Nor are we persuaded that a different result is compelled by application of the Cort v. Ash analysis. That decision recognized four factors as relevant in determining whether a statute has implicitly created a private remedy:
First, is the plaintiff "one of the class for whose especial benefit the statute was enacted," -- that is, does the statute create a federal right in favor of the plaintiff? Second, is there any indication of legislative intent, explicit or implicit, either to create such a remedy or to deny one? Third, is it consistent with the underlying purposes of the legislative scheme to imply such a remedy for the plaintiff? And finally, is the cause of action one traditionally relegated to state law, in an area basically the concern of the States, so that it would be inappropriate to infer a cause of action based solely on federal law?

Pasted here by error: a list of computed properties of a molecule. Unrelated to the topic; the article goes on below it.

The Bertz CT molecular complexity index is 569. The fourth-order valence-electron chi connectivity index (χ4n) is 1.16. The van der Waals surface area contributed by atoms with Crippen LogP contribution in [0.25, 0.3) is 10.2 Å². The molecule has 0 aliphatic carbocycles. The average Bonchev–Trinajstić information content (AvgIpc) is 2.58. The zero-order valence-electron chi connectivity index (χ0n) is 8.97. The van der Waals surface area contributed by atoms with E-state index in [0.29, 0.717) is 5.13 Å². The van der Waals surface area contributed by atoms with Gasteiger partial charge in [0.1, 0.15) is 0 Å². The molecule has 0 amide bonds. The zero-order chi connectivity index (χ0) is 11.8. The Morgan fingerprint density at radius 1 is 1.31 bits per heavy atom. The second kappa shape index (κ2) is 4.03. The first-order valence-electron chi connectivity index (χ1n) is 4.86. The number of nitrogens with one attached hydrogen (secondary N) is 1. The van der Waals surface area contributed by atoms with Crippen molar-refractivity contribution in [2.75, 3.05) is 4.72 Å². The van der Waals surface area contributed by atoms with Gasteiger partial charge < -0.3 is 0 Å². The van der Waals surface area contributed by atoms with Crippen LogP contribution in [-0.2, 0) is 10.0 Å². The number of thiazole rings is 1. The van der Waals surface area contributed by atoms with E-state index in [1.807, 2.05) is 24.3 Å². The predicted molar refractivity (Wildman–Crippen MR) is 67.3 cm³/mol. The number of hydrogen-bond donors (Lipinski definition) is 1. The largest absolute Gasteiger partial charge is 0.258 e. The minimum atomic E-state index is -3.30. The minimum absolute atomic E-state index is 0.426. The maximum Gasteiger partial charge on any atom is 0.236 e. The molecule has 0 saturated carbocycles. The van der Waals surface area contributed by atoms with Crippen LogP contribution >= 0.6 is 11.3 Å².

42 U.S. at 78 (citations omitted).
For the purposes of our analysis we shall assume, without deciding, that the Cort v. Ash test is appropriate in this case, in which no private litigant claims monetary damages for the harm it has suffered from a statutory violation, but instead the United States seeks an injunction against what it perceives to be criminal activity.*fn6 We apply the Cort analysis in this case because the appellant advocates its use and because it clearly is no less generous a test than the appellant is entitled to have applied. This makes it unnecessary to decide whether a stricter standard should be applied to the federal government asserting an implied right to sue for an injunction than to a private litigant seeking damages. However, we apply the Cort test with ...